Eight tenures, four chief ministers, and 21 years later, the challenge in Gujarat for the Bharatiya Janata Party (BJP), famous for being in the election mode across the year, emerges not from the opposition, but within itself .
Ahead of the 2022 assembly elections, and the 2024 national elections, how does the party sustain its victory parade in a state that has seen nothing but the BJP for more than two decades? How does the party cater to the younger generations, wired to vote for change in the name of youthful exuberance? How does it ensure it does not let the anti-incumbency factor settle in the political discourse?
Much of it must have weighed on the minds of the BJP leadership at the Centre for the last few months. The smooth transition of power from Vijay Rupani to Bhupendra Patel, a first-time member of legislative assembly (MLA) from Ghatlodiya, a seat previously held by former chief minister Anandiben Patel, was not a spur of the moment call, but something that had been in the works for months.
The only challenge for the BJP here was to time it right, for the Covid-19 pandemic came with its own political baggage. Anytime before May, and the decision would have been a reflection of Covid management in the state, and anytime later than this year could have left the party looking desperate in the face of elections.
The opposition, mainly Congress, in the state has been an abysmal failure as well. While the Congress did dent the vote share of the BJP, especially in rural Gujarat, in the 2017 elections, they did not build upon the momentum. In 2019, Congress registered embarrassing defeats from all 26 Lok Sabha seats with the winning margin for the BJP ranging between 127,000 votes in Dahod and 690,000 in Navsari.
A recall of the 2017 elections is warranted, however, for the elevation of Patel belonging to the Patidar community does have a lot to do with the trends that were witnessed back then.
The 2017 assembly elections were Congress’s best bet to debut in the state since 1995. Narendra Modi was not contesting, and the anti-incumbency factor was huge.
This was supplemented by the Patidar agitation under Hardik Patel, the Other Backward Classes (OBCs) aligning with Alpesh Thakore, and the Dalits aligning with Jignesh Mevani, all voicing their concerns against the BJP. Demonetisation and the then recently launched goods and services tax (GST) was also weighing on the mind of the business community, a core vote bank for the BJP.
The impact was clearly reflected in the declining vote share of the BJP, down to 49.1 per cent from 60.11 per cent in 2014. The Congress registered a surprising rise from 33 per cent in 2014 to 41.4 per cent in 2017. However, in 2019, BJP went back to its old ways, registered 62.21 per cent vote share while Congress could not even exceed its 2014 performance.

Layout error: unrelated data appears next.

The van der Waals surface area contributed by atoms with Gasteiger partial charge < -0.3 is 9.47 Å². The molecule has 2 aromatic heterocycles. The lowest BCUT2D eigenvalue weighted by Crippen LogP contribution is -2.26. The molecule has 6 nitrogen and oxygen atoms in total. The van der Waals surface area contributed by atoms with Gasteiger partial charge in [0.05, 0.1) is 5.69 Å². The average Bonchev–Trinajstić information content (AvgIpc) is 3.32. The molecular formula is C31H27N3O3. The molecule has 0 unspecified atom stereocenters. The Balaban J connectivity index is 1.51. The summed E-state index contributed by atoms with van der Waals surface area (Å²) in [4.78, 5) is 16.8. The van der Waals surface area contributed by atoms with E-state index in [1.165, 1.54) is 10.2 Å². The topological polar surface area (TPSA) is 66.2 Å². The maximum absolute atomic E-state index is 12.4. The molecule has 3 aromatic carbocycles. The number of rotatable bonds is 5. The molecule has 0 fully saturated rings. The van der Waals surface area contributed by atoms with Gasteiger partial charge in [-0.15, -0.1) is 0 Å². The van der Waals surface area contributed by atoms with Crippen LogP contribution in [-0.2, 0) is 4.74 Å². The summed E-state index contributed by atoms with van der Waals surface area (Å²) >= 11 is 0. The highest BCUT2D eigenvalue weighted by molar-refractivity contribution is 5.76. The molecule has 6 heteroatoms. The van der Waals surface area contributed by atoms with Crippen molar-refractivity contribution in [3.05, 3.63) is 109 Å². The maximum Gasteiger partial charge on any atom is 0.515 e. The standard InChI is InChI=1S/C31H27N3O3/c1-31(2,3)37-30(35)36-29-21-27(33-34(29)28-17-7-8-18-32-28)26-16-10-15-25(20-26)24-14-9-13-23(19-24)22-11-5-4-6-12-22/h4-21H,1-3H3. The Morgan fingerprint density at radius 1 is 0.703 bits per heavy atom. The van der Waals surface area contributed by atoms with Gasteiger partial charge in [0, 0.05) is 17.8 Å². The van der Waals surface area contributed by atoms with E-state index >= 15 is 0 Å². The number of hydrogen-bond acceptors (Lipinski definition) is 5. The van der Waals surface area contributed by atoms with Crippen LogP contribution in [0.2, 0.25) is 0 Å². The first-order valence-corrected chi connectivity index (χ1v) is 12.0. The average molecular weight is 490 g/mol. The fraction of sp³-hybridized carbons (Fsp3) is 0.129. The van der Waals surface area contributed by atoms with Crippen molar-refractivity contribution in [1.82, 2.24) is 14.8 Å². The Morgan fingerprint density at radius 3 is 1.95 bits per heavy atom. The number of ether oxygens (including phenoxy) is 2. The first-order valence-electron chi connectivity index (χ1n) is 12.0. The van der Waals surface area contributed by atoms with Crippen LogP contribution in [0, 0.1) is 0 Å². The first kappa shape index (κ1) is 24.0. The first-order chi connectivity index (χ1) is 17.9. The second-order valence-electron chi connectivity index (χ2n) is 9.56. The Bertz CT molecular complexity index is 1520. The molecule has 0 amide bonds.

The Patidars, making up for around 15 per cent of the population in the state, are critical to at least 50 of the 182 seats in the assembly. In 2017, BJP won 27 and Congress won 23. Seats where the Scheduled Caste (SC) vote was a critical factor, Congress presented a tough fight to the BJP, winning five out of 13 seats. In Scheduled Tribes' (STs) dominated seats, around 25 of them, Congress won 16.
However, the impact of GST and demonetisation before that was neutralised, with BJP registering strong seat share in the urban areas, winning 42 out of 48 seats in the cities. Perhaps, it was this success in urban areas that saved BJP from the dents in the rural areas, given that of the 134 seats in the rural and semi-urban areas, Congress won 71.
So, what does Bhupendra Patel bring to the table?
Firstly, it will be critical in consolidating the Patidar vote in the absence of any strong opposition, thus denting the prospects of Hardik Patel. Jignesh Mewani has been discredited by the Bhima Koregaon episode while Alpesh Thakore has switched loyalties to the BJP. Factoring in the results of the 2019 national elections and 2021 local body elections, one can assume that other social factions will also align with the BJP.
Thus, the rural vote BJP lost in 2017 will come back in 2022, the indicator of which can be seen in the local body elections earlier this year where BJP swept all the 31 district panchayats.
Two, it will only add to the miseries of the Congress, given the Aam Aadmi Party, buoyed by its performance in Surat’s local body elections, would want to test its fortunes in Gujarat.
However, Arvind Kejriwal’s party from Delhi will only eat into the vote share of the Congress, further deteriorating the leverage enjoyed by Hardik Patel. It would be interesting to see if the Congress stalwarts including Bharatsinh Solanki, Arjun Modhwadia and Shaktisinh Gohil will also continue to endure the arrogant, confrontational, and brazen ways of Hardik Patel, for the 'Patel' leverage is now gone.
More than a course correction, Bhupendra Patel’s elevation marks the beginning of a new era for the BJP in Gujarat.
With a clean slate and a new cabinet, connection to the grassroots with simultaneous proximity to the business groups, Patel, in his words, would aim to take everyone together. For the BJP, this is the ideal point to set the agenda for the next 10 years in Gujarat that caters to the expectations of the young voters, business communities, and once alienated rural factions.
The next transition for BJP Gujarat must be out of Narendra Modi's shadows and towards embarking on the legacy he has left behind in the state.
The Congress, meanwhile, after struggling with power transitions in Madhya Pradesh, Rajasthan, and most recently, in Punjab, could draw a few lessons from the BJP, and look at strengthening the cadre in other states, for Gujarat is firmly with the BJP, even after 21 years, and perhaps, for the next 10.
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